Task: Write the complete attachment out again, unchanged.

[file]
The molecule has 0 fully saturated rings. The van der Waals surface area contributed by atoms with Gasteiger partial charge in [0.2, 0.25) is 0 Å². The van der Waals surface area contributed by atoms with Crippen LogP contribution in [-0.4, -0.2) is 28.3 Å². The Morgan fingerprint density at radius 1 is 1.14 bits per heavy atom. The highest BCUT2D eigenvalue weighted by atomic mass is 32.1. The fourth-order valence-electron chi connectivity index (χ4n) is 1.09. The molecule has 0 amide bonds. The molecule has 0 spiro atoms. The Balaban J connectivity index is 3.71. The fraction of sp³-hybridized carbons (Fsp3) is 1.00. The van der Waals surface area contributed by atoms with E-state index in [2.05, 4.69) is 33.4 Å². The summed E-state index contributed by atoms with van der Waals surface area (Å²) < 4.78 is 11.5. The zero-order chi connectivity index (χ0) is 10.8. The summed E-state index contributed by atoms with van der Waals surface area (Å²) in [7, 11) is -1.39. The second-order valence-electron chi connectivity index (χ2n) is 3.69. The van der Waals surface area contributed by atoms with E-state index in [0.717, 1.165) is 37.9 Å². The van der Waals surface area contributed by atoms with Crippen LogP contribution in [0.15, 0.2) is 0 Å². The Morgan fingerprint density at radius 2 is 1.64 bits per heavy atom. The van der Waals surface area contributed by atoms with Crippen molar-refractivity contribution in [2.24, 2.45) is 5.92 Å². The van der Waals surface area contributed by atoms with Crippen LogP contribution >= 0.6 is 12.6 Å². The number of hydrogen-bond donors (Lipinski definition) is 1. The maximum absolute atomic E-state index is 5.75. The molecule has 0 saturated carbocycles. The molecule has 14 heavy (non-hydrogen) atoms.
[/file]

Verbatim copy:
The molecule has 0 fully saturated rings. The van der Waals surface area contributed by atoms with Gasteiger partial charge in [0.2, 0.25) is 0 Å². The van der Waals surface area contributed by atoms with Crippen LogP contribution in [-0.4, -0.2) is 28.3 Å². The Morgan fingerprint density at radius 1 is 1.14 bits per heavy atom. The highest BCUT2D eigenvalue weighted by atomic mass is 32.1. The fourth-order valence-electron chi connectivity index (χ4n) is 1.09. The molecule has 0 amide bonds. The molecule has 0 spiro atoms. The Balaban J connectivity index is 3.71. The fraction of sp³-hybridized carbons (Fsp3) is 1.00. The van der Waals surface area contributed by atoms with E-state index in [2.05, 4.69) is 33.4 Å². The summed E-state index contributed by atoms with van der Waals surface area (Å²) < 4.78 is 11.5. The zero-order chi connectivity index (χ0) is 10.8. The summed E-state index contributed by atoms with van der Waals surface area (Å²) in [7, 11) is -1.39. The second-order valence-electron chi connectivity index (χ2n) is 3.69. The van der Waals surface area contributed by atoms with E-state index in [0.717, 1.165) is 37.9 Å². The van der Waals surface area contributed by atoms with Crippen LogP contribution in [0.15, 0.2) is 0 Å². The Morgan fingerprint density at radius 2 is 1.64 bits per heavy atom. The van der Waals surface area contributed by atoms with Crippen molar-refractivity contribution in [2.24, 2.45) is 5.92 Å². The van der Waals surface area contributed by atoms with Crippen LogP contribution >= 0.6 is 12.6 Å². The number of hydrogen-bond donors (Lipinski definition) is 1. The maximum absolute atomic E-state index is 5.75. The molecule has 0 saturated carbocycles. The molecule has 14 heavy (non-hydrogen) atoms.